Fun Home is a coming-out story, a coming-of-age story, a family story, a story about growing up in a funeral home, and a story about coming to terms with the past. It’s also a story about the necessary and dangerous business of turning our lives into stories — necessary because storytelling helps us make sense of events; dangerous because how can we know if the stories we tell ourselves accurately convey the facts, or are just the version we want to be true?

Continue reading "A Review: Alison Bechdel's Fun Home the Musical" »

When the Ogre Met the Princess: 'Shrek' at Town Hall Theater

ShrekMike Meyers, Cameron Diaz and Eddie Murphy are hard acts to follow, but that hasn't stopped any number of contenders from taking on the roles of the grumpy green ogre Shrek, the demanding Princess Fiona and a nonstop-talking Donkey  in Shrek the Musical.

In the production that launched last night at Middlebury's Town Hall Theater, they are Leigh Guptill, Kim Anderson and Justin Bouvier, respectively (pictured right).

THT's newest resident company, called, um, the Company, is tackling the stage-musical version of the Oscar-winning 2001 DreamWorks movie. The Hollywood actors named above lent their voices only to the animated characters. Onstage the actors are, of course, human. With silly costumes. I can't tell you who plays the Gingerbread Man or the Mirror or the evil Lord Farquaad. You'll have to go and see for yourself.

What I can tell you is that Shrek the Musical has proven popular nationwide, revealing the country's belief in magic, love and happily-ever-after despite all indicators to the contrary.

Shrek the Musical, staged by the Company, Thursday to Sunday through November 17, Town Hall Theater, Middlebury. $23/18. 



November 07, 2013

Better Late Than Never, the Burlington Fringe Festival Is Back

Andy Gordon called it a "big mix of whatever" last year. But that minimalist description from one of the actors in Potato Sack Pants Theater certainly didn't augur the three-night variety show that was Burlington's Fringe Festival in August 2012. Tonight at the Off Center for the Dramatic Arts, the Fringe returns at last.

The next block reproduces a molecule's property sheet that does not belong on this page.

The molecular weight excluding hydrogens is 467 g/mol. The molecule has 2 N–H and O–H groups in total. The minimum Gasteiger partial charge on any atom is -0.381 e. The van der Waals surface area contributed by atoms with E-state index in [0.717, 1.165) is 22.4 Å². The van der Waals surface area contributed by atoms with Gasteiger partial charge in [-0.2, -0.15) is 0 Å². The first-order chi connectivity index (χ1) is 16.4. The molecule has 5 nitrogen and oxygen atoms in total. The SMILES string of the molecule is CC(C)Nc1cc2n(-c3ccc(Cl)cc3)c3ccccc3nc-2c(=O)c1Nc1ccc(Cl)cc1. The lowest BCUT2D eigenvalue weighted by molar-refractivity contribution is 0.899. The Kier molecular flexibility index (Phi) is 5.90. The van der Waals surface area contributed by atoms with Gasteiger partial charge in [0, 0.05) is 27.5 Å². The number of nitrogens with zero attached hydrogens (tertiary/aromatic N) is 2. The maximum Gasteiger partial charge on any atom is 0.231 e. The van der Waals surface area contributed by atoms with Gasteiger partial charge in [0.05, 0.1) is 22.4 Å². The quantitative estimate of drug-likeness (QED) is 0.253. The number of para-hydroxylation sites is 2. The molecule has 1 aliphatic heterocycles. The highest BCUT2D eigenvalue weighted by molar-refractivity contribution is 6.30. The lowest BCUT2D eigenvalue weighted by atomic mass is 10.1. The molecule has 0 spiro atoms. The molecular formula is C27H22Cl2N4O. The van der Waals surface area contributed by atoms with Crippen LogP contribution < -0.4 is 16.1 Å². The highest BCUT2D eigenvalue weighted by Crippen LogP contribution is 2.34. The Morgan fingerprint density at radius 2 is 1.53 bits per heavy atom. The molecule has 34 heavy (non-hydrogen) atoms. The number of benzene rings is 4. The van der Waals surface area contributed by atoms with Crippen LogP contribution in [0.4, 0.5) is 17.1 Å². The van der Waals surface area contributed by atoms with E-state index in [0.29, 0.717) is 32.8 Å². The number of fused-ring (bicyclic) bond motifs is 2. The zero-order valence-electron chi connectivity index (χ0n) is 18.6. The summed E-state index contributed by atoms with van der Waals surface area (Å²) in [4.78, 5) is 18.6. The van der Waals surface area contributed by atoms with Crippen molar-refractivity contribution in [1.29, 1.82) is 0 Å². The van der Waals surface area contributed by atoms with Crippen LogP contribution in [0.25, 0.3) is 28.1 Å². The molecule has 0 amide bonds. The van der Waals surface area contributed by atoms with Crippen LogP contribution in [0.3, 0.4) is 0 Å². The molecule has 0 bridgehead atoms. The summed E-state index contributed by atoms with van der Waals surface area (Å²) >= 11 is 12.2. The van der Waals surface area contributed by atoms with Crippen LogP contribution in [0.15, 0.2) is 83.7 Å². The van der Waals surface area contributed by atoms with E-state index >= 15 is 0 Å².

As it happens, Potato Sack isn't performing this year, but 18 other acts are. And did I mention variety? The performers include stand-up comedians, dancers, musicians and theater artists of serious and silly sorts. Or, as John Alexander puts it, from "drama to madcap craziness."

Each of the three nights will have a different MC, explains Alexander, the Off Center cofounder. Mastering the ceremonies tonight is actor/playwright Seth Jarvis; Phinneus Sonin will be in charge on Friday, and Kim Jordan on Saturday. 

While the performers are not exactly juried, there is some quality control, Alexander suggests. But, he adds, "We want to give new people the chance to get out there. That's why Off Center was created."

Each act will have just 10 to 20 minutes onstage. And, judging by last year's shows, this one promises to be just as deliriously entertaining.

The shows start at 8 p.m. $15 at the door, or order online via the Off Center's website.


November 04, 2013

Seth Jarvis Makes the Theater Scene With New Series

SethandchrisLike live theater? Seth Jarvis has got a "play group" for you! The Burlington actor and playwright hasn't been sitting on his thumbs since his former employer, the late, great Waterfront Video, closed in May. (That's Jarvis, left, with Chris LaPointe at the store.) He's gotten married, for one thing. And for another, he's cooked up a monthly theater event called Playmakers.

Consisting of a directed reading and up to three "cold readings by local writers," Playmakers launches at 7:30 tonight, November 4 — "by the nature of bookings it will always be on a Monday," Jarvis says — at the Off Center for the Dramatic Arts in Burlington.